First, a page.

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Thanks to the archaic Electoral College system of electing American Presidents and Vice Presidents, approximately 50% of votes cast are thrown out. Any my vote in Illinois is worth about 1/6th of a vote in Alaska. Corrupt? No, it’s the law. How could this be?
How to fix it? Rewrite the 24th amendment which established the Electoral College. Good luck with that. The other way is to support the National Popular Vote legislation in your state (Google it), which would at least assure the winner of the popular vote wins. You will hear a lot about the importance of the Electoral College between now and the election, as the campaigns game the system, but you won’t hear much now, and less after the election, about how it is stealing your vote.
Here’s how the EC works (from Wikipedia):
The United States Electoral College is the body that elects the President and Vice President of the United States every four years. Citizens of the United States do not directly elect the president or the vice president; instead they choose “electors”, who usually pledge to vote for particular candidates.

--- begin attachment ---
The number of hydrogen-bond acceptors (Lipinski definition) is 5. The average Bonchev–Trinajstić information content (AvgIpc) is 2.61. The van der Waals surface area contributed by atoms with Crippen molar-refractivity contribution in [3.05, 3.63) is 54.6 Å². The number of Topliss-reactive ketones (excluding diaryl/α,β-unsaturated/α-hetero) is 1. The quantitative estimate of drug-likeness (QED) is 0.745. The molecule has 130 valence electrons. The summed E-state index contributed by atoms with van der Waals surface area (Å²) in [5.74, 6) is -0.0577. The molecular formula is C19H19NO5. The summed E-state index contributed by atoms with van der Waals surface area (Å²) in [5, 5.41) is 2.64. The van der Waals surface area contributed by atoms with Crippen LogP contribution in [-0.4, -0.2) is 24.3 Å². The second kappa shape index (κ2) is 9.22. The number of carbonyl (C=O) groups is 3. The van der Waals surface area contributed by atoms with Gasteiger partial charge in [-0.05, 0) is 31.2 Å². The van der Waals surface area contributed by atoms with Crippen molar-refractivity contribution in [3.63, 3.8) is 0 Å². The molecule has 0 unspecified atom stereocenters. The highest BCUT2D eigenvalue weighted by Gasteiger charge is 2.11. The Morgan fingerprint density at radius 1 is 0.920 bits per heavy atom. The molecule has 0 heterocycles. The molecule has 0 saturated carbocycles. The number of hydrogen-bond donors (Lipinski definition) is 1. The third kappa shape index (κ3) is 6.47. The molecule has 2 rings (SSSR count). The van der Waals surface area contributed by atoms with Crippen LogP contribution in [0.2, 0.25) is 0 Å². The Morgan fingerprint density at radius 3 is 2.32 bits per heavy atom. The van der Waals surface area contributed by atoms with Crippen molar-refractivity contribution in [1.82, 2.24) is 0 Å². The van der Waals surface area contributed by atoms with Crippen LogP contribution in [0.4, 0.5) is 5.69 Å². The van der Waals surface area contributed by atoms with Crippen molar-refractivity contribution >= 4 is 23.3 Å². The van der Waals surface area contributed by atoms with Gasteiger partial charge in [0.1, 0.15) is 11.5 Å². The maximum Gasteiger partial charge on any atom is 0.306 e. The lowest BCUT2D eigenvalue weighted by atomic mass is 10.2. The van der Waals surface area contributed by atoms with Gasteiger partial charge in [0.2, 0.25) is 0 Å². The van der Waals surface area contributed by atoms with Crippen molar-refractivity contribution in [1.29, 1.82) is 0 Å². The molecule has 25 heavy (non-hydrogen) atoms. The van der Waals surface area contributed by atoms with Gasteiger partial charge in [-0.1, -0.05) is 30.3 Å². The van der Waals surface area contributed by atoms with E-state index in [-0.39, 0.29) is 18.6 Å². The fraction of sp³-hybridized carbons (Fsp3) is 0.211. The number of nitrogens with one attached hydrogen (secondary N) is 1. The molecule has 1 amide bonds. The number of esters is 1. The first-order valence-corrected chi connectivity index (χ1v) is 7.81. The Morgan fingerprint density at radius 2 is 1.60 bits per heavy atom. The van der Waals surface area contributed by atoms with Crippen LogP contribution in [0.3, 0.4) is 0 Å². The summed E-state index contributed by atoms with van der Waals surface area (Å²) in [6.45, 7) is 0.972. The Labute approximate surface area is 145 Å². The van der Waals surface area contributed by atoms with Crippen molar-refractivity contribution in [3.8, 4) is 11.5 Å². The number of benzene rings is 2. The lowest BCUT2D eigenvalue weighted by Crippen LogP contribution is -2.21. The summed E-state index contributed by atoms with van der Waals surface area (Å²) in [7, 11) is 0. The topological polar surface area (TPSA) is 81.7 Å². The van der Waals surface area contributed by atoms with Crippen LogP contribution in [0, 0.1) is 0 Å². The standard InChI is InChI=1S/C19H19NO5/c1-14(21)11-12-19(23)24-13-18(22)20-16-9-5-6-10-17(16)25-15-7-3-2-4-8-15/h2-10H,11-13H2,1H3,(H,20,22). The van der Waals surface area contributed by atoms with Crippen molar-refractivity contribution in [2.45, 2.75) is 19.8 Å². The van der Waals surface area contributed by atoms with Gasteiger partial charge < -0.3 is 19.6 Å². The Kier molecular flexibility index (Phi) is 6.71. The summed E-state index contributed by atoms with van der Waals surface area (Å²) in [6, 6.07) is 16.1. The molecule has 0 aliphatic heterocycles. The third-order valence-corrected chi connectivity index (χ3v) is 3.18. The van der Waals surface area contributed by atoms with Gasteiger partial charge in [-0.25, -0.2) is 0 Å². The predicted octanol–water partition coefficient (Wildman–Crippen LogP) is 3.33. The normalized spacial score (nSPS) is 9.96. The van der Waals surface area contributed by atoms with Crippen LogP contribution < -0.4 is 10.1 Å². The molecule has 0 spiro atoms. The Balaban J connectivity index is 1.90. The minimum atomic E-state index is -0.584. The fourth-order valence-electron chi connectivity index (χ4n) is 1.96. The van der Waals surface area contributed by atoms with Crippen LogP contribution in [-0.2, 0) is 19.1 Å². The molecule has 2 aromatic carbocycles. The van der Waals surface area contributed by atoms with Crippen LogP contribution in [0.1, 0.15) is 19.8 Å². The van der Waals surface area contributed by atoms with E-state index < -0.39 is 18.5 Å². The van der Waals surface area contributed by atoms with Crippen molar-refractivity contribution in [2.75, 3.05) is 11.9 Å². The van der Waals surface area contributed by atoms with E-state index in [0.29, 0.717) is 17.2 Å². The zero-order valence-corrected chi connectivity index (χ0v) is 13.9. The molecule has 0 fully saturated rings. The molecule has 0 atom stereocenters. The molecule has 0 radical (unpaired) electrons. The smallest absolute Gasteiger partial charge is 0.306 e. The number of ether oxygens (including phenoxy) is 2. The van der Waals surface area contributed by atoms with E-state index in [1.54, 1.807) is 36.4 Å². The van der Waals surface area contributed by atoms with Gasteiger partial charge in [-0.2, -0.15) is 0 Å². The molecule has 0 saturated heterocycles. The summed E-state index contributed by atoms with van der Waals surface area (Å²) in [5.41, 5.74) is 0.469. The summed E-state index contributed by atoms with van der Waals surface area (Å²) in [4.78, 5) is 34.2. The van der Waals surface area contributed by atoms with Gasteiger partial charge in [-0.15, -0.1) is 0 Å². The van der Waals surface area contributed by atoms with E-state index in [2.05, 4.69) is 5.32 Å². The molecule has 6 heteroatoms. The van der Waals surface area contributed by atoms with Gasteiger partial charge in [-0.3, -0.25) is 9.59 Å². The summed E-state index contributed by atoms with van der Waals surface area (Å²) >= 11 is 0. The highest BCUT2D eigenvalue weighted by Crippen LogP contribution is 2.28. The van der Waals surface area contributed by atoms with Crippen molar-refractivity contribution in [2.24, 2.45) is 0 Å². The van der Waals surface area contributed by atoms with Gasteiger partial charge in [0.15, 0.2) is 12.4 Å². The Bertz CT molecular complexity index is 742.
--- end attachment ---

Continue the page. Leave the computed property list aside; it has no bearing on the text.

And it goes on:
Electors are apportioned to each of the 50 states as well as to the District of Columbia. The number of electors in each state is equal to the number of members of Congress to which the state is entitled, while the Twenty-third Amendment grants the District of Columbia the same number of electors as the least populous state, currently three. Therefore, there are currently 538 electors, corresponding to the 435 Representatives and 100 Senators, plus the three additional electors from the District of Columbia. The Constitution bars any federal official, elected or appointed, from being an elector.
Except for Maine and Nebraska, all states have chosen electors on a “winner-take-all” basis since the 1880s. That is, each state has all of its electors pledged to the presidential candidate who wins the most votes in that state. Maine and Nebraska use the “congressional district method”, selecting one elector within each congressional district by popular vote and selecting the remaining two electors by a statewide popular vote. Although no elector is required by federal law to honor a pledge, there have been very few occasions when an elector voted contrary to a pledge. The Twelfth Amendment, in specifying how a president and vice president are elected, requires each elector to cast one vote for president and another vote for vice president.